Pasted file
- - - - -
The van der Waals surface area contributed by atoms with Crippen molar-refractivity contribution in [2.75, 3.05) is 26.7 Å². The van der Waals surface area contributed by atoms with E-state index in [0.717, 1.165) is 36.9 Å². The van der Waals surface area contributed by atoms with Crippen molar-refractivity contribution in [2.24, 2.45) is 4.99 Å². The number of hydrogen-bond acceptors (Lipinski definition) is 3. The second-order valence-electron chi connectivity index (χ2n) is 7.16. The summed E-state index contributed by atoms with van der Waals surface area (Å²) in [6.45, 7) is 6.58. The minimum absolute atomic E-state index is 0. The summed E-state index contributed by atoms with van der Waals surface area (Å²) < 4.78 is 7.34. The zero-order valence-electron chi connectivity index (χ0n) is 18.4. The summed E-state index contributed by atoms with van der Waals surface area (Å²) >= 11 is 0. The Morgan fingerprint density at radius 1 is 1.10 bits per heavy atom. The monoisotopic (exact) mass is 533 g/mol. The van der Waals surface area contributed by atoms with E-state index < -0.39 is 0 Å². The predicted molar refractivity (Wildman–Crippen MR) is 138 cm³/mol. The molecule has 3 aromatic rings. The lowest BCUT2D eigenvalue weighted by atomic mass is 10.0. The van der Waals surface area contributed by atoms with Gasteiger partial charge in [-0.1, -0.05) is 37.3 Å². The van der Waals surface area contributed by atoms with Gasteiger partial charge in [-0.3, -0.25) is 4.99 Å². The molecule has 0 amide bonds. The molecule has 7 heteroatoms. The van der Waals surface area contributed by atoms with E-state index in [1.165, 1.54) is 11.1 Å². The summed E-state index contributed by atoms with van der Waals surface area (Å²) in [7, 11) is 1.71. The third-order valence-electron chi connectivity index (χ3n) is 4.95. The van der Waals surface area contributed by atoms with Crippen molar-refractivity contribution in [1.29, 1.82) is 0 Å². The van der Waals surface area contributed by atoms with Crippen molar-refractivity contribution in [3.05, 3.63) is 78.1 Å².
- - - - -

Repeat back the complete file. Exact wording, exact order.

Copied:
The van der Waals surface area contributed by atoms with Crippen molar-refractivity contribution in [2.75, 3.05) is 26.7 Å². The van der Waals surface area contributed by atoms with E-state index in [0.717, 1.165) is 36.9 Å². The van der Waals surface area contributed by atoms with Crippen molar-refractivity contribution in [2.24, 2.45) is 4.99 Å². The number of hydrogen-bond acceptors (Lipinski definition) is 3. The second-order valence-electron chi connectivity index (χ2n) is 7.16. The summed E-state index contributed by atoms with van der Waals surface area (Å²) in [6.45, 7) is 6.58. The minimum absolute atomic E-state index is 0. The summed E-state index contributed by atoms with van der Waals surface area (Å²) < 4.78 is 7.34. The zero-order valence-electron chi connectivity index (χ0n) is 18.4. The summed E-state index contributed by atoms with van der Waals surface area (Å²) >= 11 is 0. The Morgan fingerprint density at radius 1 is 1.10 bits per heavy atom. The monoisotopic (exact) mass is 533 g/mol. The van der Waals surface area contributed by atoms with E-state index < -0.39 is 0 Å². The predicted molar refractivity (Wildman–Crippen MR) is 138 cm³/mol. The molecule has 3 aromatic rings. The lowest BCUT2D eigenvalue weighted by atomic mass is 10.0. The van der Waals surface area contributed by atoms with Gasteiger partial charge in [-0.1, -0.05) is 37.3 Å². The van der Waals surface area contributed by atoms with Gasteiger partial charge in [-0.3, -0.25) is 4.99 Å². The molecule has 0 amide bonds. The molecule has 7 heteroatoms. The van der Waals surface area contributed by atoms with E-state index in [1.165, 1.54) is 11.1 Å². The summed E-state index contributed by atoms with van der Waals surface area (Å²) in [7, 11) is 1.71. The third-order valence-electron chi connectivity index (χ3n) is 4.95. The van der Waals surface area contributed by atoms with Crippen molar-refractivity contribution in [1.29, 1.82) is 0 Å². The van der Waals surface area contributed by atoms with Crippen molar-refractivity contribution in [3.05, 3.63) is 78.1 Å².